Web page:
Yet as Mr. Obama began a six-day European tour Monday, some critics said Mr. Netanyahu’s aggressive stance could undermine the Obama administration’s efforts to lobby European leaders to vote against Palestinian statehood.

“There is panic in Israeli government political circles about the U.N. resolution in September and the U.N. is an arena where Israel has almost zero influence,” said Yossi Alpher, a former Mossad officer who was an adviser to ex-Prime Minister Ehud Barak. “Netanyahu and his aides have got to be saying to themselves, ‘Can I depend on American support after lecturing the U.S. president in the Oval Office?’ ”

Meanwhile, a prime force behind the West Bank’s economic reforms and the U.N. vote, Palestinian Prime Minister Salam Fayyad, suffered a minor heart attack Monday in Texas. The University of Texas-trained economist, who was on a private visit, was in good condition after a procedure and should leave the hospital within days, hospital officials said.

While the U.S. and European backers of a negotiated settlement support a solution in which separate Israeli and Palestinian states coexist, many European nations are on the fence about whether to support Palestinian statehood at the U.N.

Europe has traditionally been supportive of Israel, which would make a snub of Israel at the U.N. particularly embarrassing. Israeli officials hope that if the Europeans and other Western democracies vote against statehood, the resolution will have less heft, even if it passes. “That way it will be just another piece of U.N. paper,” said a senior Israeli official. Israeli officials, however, say they face an uphill diplomatic struggle and believe that most European countries appear to be leaning toward supporting the resolution.

The friction with the U.S. didn’t help the cause. Senior U.S. officials said Mr. Obama was aware his statement would cause friction with the Israeli leader. The officials said he was tough on Israel-showing a commitment to peace talks and encouraging Israel to show some flexibility-in part to convince hesitant European leaders to oppose the Palestinian push for a U.N. statehood vote. Mr. Obama, in his speech, rejected the statehood plan.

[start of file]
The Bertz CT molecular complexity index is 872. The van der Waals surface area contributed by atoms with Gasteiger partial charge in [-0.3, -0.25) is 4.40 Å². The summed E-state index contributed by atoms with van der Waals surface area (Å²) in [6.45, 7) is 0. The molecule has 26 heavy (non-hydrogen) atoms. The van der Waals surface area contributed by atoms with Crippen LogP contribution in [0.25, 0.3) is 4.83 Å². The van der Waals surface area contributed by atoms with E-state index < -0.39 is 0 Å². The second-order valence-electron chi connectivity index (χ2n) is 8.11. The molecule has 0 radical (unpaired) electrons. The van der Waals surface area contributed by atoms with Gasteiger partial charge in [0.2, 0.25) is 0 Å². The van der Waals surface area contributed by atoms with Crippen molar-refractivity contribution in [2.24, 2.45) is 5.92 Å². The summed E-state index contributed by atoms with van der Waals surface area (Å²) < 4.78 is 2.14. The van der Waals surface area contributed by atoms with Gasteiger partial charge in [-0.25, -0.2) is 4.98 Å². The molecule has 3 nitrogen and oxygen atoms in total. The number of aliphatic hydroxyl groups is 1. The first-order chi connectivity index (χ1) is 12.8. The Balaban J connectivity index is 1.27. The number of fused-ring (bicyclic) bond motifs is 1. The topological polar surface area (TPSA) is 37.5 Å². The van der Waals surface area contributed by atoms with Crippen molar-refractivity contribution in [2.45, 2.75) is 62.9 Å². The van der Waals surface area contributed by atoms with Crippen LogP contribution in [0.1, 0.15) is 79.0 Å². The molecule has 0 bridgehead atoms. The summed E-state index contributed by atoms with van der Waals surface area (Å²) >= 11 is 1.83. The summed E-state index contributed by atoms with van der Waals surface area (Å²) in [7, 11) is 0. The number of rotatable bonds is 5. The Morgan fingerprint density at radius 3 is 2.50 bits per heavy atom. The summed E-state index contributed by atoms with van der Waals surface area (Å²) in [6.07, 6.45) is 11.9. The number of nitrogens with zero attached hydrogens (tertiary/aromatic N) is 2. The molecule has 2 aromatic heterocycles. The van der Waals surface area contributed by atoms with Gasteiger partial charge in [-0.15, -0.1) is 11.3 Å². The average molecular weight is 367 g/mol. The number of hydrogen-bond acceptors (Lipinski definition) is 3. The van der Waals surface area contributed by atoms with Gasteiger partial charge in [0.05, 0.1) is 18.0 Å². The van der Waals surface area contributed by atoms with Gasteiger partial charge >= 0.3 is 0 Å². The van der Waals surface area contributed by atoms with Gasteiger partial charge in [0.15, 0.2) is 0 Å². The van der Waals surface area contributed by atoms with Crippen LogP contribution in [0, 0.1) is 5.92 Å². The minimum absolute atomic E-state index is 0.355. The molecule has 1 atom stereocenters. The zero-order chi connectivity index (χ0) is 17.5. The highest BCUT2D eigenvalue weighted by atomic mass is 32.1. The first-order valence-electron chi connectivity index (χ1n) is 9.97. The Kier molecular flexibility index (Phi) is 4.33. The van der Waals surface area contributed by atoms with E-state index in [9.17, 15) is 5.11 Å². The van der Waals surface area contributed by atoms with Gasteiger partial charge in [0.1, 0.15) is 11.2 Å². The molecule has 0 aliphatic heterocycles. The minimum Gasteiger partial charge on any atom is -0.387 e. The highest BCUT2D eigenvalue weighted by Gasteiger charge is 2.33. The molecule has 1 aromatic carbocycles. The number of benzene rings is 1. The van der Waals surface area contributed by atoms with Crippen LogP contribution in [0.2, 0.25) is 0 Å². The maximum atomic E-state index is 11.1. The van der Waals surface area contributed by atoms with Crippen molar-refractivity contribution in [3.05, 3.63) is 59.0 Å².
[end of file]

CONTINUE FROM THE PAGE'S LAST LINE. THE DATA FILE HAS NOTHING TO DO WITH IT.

The Palestinian leadership, meanwhile, has given up on negotiations and reconciled with the militant faction Hamas, as it pursues the alternative path of statehood recognition at the U.N. in mid-September, when the General Assembly convenes in New York.

Mr. Netanyahu hopes Mr. Obama will argue against U.N. recognition this week, Israeli leaders say. Mr. Netanyahu moved to soften his tone in the wake of the Friday meeting.

On Sunday, after Mr. Obama reiterated his position on 1967 borders in a speech to the American Israel Public Affairs Committee, Mr. Netanyahu praised the U.S. president. “I appreciate his past and present efforts to achieve” peace, the Israeli leader said. A scheduled speech by the Mr. Netanyahu on Monday night to the pro-Israel lobbying group was seen as another opportunity to recalibrate his public stance.

{Wall Street Journal/Matzav.com Newscenter}